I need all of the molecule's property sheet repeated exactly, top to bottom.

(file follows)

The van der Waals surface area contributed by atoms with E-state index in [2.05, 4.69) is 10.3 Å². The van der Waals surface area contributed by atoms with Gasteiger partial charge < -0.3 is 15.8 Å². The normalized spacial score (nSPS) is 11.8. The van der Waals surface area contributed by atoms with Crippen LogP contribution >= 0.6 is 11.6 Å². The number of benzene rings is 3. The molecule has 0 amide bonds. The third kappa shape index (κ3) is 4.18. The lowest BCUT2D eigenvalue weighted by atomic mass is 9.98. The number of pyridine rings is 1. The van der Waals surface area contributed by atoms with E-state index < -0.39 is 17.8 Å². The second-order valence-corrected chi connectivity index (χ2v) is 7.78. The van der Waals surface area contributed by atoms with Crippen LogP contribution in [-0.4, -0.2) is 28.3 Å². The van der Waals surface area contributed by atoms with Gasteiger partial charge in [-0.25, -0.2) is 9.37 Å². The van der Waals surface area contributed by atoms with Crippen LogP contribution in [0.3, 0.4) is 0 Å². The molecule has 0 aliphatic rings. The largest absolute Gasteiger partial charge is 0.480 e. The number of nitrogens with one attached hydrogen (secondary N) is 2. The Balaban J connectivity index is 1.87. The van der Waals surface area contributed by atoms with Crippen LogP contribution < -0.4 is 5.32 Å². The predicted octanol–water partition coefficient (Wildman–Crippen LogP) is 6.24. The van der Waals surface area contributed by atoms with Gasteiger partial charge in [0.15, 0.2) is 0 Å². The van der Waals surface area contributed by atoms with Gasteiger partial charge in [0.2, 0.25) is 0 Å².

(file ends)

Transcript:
The van der Waals surface area contributed by atoms with E-state index in [2.05, 4.69) is 10.3 Å². The van der Waals surface area contributed by atoms with Gasteiger partial charge < -0.3 is 15.8 Å². The normalized spacial score (nSPS) is 11.8. The van der Waals surface area contributed by atoms with Crippen LogP contribution >= 0.6 is 11.6 Å². The number of benzene rings is 3. The molecule has 0 amide bonds. The third kappa shape index (κ3) is 4.18. The lowest BCUT2D eigenvalue weighted by atomic mass is 9.98. The number of pyridine rings is 1. The van der Waals surface area contributed by atoms with E-state index < -0.39 is 17.8 Å². The second-order valence-corrected chi connectivity index (χ2v) is 7.78. The van der Waals surface area contributed by atoms with Crippen LogP contribution in [-0.4, -0.2) is 28.3 Å². The van der Waals surface area contributed by atoms with Gasteiger partial charge in [-0.25, -0.2) is 9.37 Å². The van der Waals surface area contributed by atoms with Crippen LogP contribution in [0.3, 0.4) is 0 Å². The molecule has 0 aliphatic rings. The largest absolute Gasteiger partial charge is 0.480 e. The number of nitrogens with one attached hydrogen (secondary N) is 2. The Balaban J connectivity index is 1.87. The van der Waals surface area contributed by atoms with Crippen LogP contribution < -0.4 is 5.32 Å². The predicted octanol–water partition coefficient (Wildman–Crippen LogP) is 6.24. The van der Waals surface area contributed by atoms with Gasteiger partial charge in [0.15, 0.2) is 0 Å². The van der Waals surface area contributed by atoms with Gasteiger partial charge in [0.2, 0.25) is 0 Å².